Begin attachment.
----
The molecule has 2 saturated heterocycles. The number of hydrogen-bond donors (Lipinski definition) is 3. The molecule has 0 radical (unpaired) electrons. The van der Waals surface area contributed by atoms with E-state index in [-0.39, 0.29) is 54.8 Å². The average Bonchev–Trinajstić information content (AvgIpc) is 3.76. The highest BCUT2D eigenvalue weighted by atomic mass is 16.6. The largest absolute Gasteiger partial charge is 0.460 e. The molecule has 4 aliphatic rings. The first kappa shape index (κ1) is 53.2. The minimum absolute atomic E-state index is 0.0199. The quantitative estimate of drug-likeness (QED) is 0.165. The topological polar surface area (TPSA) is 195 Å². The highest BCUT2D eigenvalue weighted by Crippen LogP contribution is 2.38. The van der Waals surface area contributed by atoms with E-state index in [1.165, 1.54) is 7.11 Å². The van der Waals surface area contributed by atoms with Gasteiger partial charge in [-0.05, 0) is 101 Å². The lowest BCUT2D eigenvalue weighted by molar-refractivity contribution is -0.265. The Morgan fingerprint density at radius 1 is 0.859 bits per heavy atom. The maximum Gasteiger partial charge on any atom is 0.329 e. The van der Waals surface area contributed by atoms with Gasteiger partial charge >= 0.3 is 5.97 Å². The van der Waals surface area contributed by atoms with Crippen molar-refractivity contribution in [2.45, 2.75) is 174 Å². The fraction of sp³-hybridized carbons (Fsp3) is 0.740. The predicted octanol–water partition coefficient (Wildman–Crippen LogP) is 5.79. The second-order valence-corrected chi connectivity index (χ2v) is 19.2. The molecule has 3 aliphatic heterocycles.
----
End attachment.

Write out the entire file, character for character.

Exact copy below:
The molecule has 2 saturated heterocycles. The number of hydrogen-bond donors (Lipinski definition) is 3. The molecule has 0 radical (unpaired) electrons. The van der Waals surface area contributed by atoms with E-state index in [-0.39, 0.29) is 54.8 Å². The average Bonchev–Trinajstić information content (AvgIpc) is 3.76. The highest BCUT2D eigenvalue weighted by atomic mass is 16.6. The largest absolute Gasteiger partial charge is 0.460 e. The molecule has 4 aliphatic rings. The first kappa shape index (κ1) is 53.2. The minimum absolute atomic E-state index is 0.0199. The quantitative estimate of drug-likeness (QED) is 0.165. The topological polar surface area (TPSA) is 195 Å². The highest BCUT2D eigenvalue weighted by Crippen LogP contribution is 2.38. The van der Waals surface area contributed by atoms with E-state index in [1.165, 1.54) is 7.11 Å². The van der Waals surface area contributed by atoms with Gasteiger partial charge in [-0.05, 0) is 101 Å². The lowest BCUT2D eigenvalue weighted by molar-refractivity contribution is -0.265. The Morgan fingerprint density at radius 1 is 0.859 bits per heavy atom. The maximum Gasteiger partial charge on any atom is 0.329 e. The van der Waals surface area contributed by atoms with Gasteiger partial charge >= 0.3 is 5.97 Å². The van der Waals surface area contributed by atoms with Crippen molar-refractivity contribution in [2.45, 2.75) is 174 Å². The fraction of sp³-hybridized carbons (Fsp3) is 0.740. The predicted octanol–water partition coefficient (Wildman–Crippen LogP) is 5.79. The second-order valence-corrected chi connectivity index (χ2v) is 19.2. The molecule has 3 aliphatic heterocycles.